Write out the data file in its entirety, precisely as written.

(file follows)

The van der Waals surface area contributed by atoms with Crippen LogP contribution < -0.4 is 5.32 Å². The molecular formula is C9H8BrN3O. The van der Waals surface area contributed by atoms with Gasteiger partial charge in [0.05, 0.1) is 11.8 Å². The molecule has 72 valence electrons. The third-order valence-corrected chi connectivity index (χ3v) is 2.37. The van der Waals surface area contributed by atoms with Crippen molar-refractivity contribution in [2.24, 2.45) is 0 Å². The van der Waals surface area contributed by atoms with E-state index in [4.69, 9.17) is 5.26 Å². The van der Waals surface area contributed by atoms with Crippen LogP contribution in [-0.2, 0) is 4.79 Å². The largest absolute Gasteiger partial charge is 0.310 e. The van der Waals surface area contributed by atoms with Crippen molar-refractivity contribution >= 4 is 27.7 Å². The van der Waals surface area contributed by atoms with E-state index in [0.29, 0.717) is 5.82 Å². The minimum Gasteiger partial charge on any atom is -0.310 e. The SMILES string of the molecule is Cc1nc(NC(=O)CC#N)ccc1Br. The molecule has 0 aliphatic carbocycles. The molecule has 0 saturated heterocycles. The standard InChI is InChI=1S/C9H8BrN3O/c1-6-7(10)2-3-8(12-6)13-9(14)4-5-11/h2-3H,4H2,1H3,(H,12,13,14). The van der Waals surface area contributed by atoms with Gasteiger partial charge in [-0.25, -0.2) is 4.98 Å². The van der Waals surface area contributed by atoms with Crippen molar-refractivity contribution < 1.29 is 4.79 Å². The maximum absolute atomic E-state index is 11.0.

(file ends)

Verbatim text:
The van der Waals surface area contributed by atoms with Crippen LogP contribution < -0.4 is 5.32 Å². The molecular formula is C9H8BrN3O. The van der Waals surface area contributed by atoms with Gasteiger partial charge in [0.05, 0.1) is 11.8 Å². The molecule has 72 valence electrons. The third-order valence-corrected chi connectivity index (χ3v) is 2.37. The van der Waals surface area contributed by atoms with Crippen molar-refractivity contribution in [2.24, 2.45) is 0 Å². The van der Waals surface area contributed by atoms with E-state index in [4.69, 9.17) is 5.26 Å². The van der Waals surface area contributed by atoms with Crippen LogP contribution in [-0.2, 0) is 4.79 Å². The largest absolute Gasteiger partial charge is 0.310 e. The van der Waals surface area contributed by atoms with Crippen molar-refractivity contribution >= 4 is 27.7 Å². The van der Waals surface area contributed by atoms with E-state index in [0.29, 0.717) is 5.82 Å². The minimum Gasteiger partial charge on any atom is -0.310 e. The SMILES string of the molecule is Cc1nc(NC(=O)CC#N)ccc1Br. The molecule has 0 aliphatic carbocycles. The molecule has 0 saturated heterocycles. The standard InChI is InChI=1S/C9H8BrN3O/c1-6-7(10)2-3-8(12-6)13-9(14)4-5-11/h2-3H,4H2,1H3,(H,12,13,14). The van der Waals surface area contributed by atoms with Gasteiger partial charge in [-0.25, -0.2) is 4.98 Å². The van der Waals surface area contributed by atoms with Crippen molar-refractivity contribution < 1.29 is 4.79 Å². The maximum absolute atomic E-state index is 11.0.